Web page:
You play the defender. You must defend four objectives from the enemy. If you retain three or four at the game's end, you have won. If you retain two, it is a draw. Anything else is a loss. The objectives are:
1. The building B1 and the hill H1.
2. The hill H3 and the rough ground R4 on it.
3. The stone walled area encompassing S4, F4, S5, and F5.
4. The hedged-in fields G2, G3 and G4, together with the river crossing and W4.
Your forces are:
2-Infantry Companies, each with:
Company Heavy Weapons:
1-3"/81mm mortar with 12 Fire Missions
3-Rifle Platoons; each with:
You use British/American style command and control. If you are playing Germans, then clearly these are not the most highly experienced Germans. You have 32 stands in total. Keep count of those you lose during the game, as well as the number of enemy stands you destroy.
You deploy in any part of the map north of the line co-ordinates 0010 to 6010. You may not deploy in any terrain feature intersected by this line, but may deploy immediately behind the north edge of the hedged field G1. Your attackers will enter from the southern edge (0000 to 6000). The enemy forces will arrive piecemeal, and you will not be given a full listing of them in advance. I hope that the awkwardness this brings in coming up with adequate figures for the job is more than matched in the greater enjoyment from ignorance of the foe's forces. Since you do not know what attackers to expect, you should choose the nationality of attacker for which you have the most troops. Unless otherwise stated, all troops will be regulars, all PCs and BCs will be +1, and all CCs +2.
If you find the battle too easy, try again with just one mortar and no HMGs.
Codes: B = building, C = crest, D = depression, F = field, G = hedged enclosure, H = hill, R = rough ground, S = stone walled enclosure, W = wood.
The continuous lines encompassing hills mark their extent, and not the radial lines coming from them, which merely serve to identify the hills as hills.
R1 is a farmyard, with machinery, haystacks and other such cover, justifying its classification as rough ground.
C1 and C2 are "crests" as defined in Hit the Dirt. These provide cover from direct fire when the target is immediately adjacent to the far side of the crest, and they block LOS to stands not adjacent.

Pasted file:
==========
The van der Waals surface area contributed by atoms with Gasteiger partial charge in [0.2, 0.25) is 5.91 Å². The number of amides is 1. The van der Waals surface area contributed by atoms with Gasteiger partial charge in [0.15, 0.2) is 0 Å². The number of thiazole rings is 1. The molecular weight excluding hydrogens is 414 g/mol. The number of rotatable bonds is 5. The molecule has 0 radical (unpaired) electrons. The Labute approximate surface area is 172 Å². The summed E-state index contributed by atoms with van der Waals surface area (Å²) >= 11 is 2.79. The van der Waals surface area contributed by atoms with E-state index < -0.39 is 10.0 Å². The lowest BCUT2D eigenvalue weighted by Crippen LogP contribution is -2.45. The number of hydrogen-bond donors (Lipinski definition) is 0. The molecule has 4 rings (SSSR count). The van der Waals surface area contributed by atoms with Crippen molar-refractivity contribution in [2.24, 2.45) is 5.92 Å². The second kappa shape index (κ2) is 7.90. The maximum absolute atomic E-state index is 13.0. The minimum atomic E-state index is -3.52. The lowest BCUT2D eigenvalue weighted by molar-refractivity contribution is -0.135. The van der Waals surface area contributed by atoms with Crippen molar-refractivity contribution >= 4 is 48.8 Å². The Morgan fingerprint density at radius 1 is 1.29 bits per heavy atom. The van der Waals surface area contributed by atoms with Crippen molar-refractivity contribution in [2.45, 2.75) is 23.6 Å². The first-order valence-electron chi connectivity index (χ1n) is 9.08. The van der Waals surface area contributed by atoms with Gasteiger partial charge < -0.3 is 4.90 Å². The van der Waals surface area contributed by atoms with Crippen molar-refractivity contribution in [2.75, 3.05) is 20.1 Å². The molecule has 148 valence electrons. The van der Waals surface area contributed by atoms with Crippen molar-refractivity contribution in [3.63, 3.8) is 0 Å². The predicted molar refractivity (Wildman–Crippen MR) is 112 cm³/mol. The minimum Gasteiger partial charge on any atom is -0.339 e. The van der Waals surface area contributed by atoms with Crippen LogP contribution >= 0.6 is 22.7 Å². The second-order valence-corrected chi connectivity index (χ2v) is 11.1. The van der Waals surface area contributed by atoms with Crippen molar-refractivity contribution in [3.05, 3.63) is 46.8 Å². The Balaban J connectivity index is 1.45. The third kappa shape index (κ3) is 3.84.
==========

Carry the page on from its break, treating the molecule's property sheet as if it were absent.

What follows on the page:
Note that the fields bounded by walls and hedges have the occasional gap (gate or whatever). Hedges block LOS for all troops except those immediately next to them, who may fire, and be fired at, through the hedge.
Note that some features are contiguous. W15, W16 and W17 are three wood sections that make up a large three-section wood, without open ground between. W16 blocks LOS from W15 to W17. There are two different colours for woods just to make the boundaries between contiguous woods sections clear.
The stream has banks that count as rough ground. Troops either side of the stream ignore this, but troops in the stream count as in rough ground to all except firing troops from dry ground at the edge of the stream. The stream is therefore a source of cover for troops moving along it.
Enemy stands each need a unique identifying code. The commander of the first company will be "CC1". An HMG from the first company will be "HMG1". A platoon commander from the second company, commanding the third platoon will be "PC 2-3". The three squads under his command will be identified with lower case letters: 2-3a, 2-3b, and 2-3c. Battalion commander is simply "BC", and his SMG stand is "BC SMG". The attacking forces all have German-like command and control, even if the figures used are not for German soldiers.
Your enemy will act like a lot of robots, slavishly following orders and these policies. It is your job to see that your enemy sticks to his policies.
Your attackers will always reactive fire when they can, unless: